We asked the readers of collectSPACE to submit their questions for our interview with Cooper.

Rick McElvaney of Houston, Texas asks:

With all the automatic systems failures on Faith 7, what system were you anticipating going out that did not?

All of them went out, they were electronically connected. Anything that had to do with electronics was gone.

Francis French asks:

As Backup Commander for Apollo 10, it was expected that you would command the Apollo 13 mission. Are you disappointed that you did not get to fly Apollo to the Moon- or are you glad that you did not fly what turned out to be a dangerous mission?

I am very disappointed that I didn't get to fly Apollo, but I guess I'm not unhappy that I didn't get to fly Apollo 13. That was a pretty tough mission! And it would have been particularly to head off to the Moon and have that happen, and just barely make it around the Moon and back home. That was a tough mission for them.

Ian Hepworth of Old Aberdeen, Scotland asks:

You accomplished many firsts: selected in the first group of astronauts, first person to complete two orbital space flights, first pilot controlled re-entry, addressing the first League of Nations, just to name a few. What was the best "first" that you have achieved and why?

Well I don't know, I've been asked before which were my greatest highlights or which things I was the most proud of, and it would be hard of me to choose.

James Puckett of Bowie, Maryland asks:

Gene Kranz described you as having "boyish enthusiasm and a go-for-broke approach to everything you do." How well does that describe you 37 years after Faith 7?

Well, I guess I still have the same "boyish enthusiam," if not a little grayed around the edges. I still have the same enthusiam and eagerness in doing things. I am still working with airplanes, designing, building and still flying.

Russ Still of Atlanta, Georgia asks:

In "The Right Stuff," at least in the film version, you were credited with the joke about "Who's the best pilot you ever saw?"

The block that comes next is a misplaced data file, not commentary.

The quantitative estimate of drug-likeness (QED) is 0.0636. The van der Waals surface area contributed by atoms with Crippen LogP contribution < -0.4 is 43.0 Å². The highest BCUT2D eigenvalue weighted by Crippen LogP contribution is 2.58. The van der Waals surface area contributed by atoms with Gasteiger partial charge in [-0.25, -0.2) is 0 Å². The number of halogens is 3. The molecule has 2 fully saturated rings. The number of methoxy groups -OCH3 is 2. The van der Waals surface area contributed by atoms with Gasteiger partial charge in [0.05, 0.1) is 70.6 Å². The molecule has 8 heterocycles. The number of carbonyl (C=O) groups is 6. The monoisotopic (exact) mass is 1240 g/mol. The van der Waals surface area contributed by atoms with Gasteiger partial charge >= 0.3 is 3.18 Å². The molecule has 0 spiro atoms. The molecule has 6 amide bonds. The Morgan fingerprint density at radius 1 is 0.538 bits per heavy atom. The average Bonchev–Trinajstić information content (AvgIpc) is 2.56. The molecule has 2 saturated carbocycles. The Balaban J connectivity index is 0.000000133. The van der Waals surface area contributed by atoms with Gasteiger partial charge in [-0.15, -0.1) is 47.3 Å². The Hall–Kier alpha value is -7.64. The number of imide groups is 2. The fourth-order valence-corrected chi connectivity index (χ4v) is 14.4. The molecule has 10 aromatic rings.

You're looking at him.

In reality, was that a little joke of yours, or did it come from the imagination of Tom Wolfe?

Well, kind of both -- it was something he picked up that I hinted to him I kind of said.

Steve Lykins of Duluth, Georgia asks:

In all honesty, what felt better: a rocket launch or hauling ass in your Corvette Roadster on a perfect Florida evening?

Well they are two totally different things, probably more all-in-all enjoyable in the Corvette in some ways, but very thrilling on a rocket launch.

Bill Winans of Cleveland, Ohio asks:

As you count flying, archaeology, and treasure hunting among your hobbies, do you collect any items related to your hobbies?

Well, I am kind of a junk collector -- I don't throw anything away. I don't seriously collect or put a lot of money out, but I do have a certain amount of things I collect from all three of my hobbies.

Does anyone in your family collect space memorabilia or items related to your career?

Both of my daughters do some collecting, not overly serious, but they collect some things.

Jimmy Brown of Covington, Georgia asks:

Is there one souvenir from your NASA career that you value above all others?

No, I have a number of items that I place a good deal of personal value. I don't know if any one has any more value than the others.

Wayne Smith of Walkersville, Maryland asks:

If you had the opportunity to own any one item from your mission, what would you choose to keep and why?

Yes, thinking back there might have been a few things but none I could list specifically.

Robert McClimon of Coronado, California asks:

Did the Mercury 7 astronauts ever discuss having mission patches?

We had talked about it but because we were allowed to name the spacecraft, place the name on the side of spacecraft, that sort of sufficed for the lack of patches. When we got into Gemini and the NASA Adminstrator was trying to totally de-personalize the whole program when the mission patch came out.

What do you think about the souvenir version patch for your MA-9 flight?

Oh, its not bad...

David Temple of Longview, Texas asks:

Were any actual Gemini 12 "Trick or Treat" backup crew patches made or did the design exist only as an artist rendering?

To my knowledge they were only made up on paper for the launch party, but I don't think we had any actual patches made.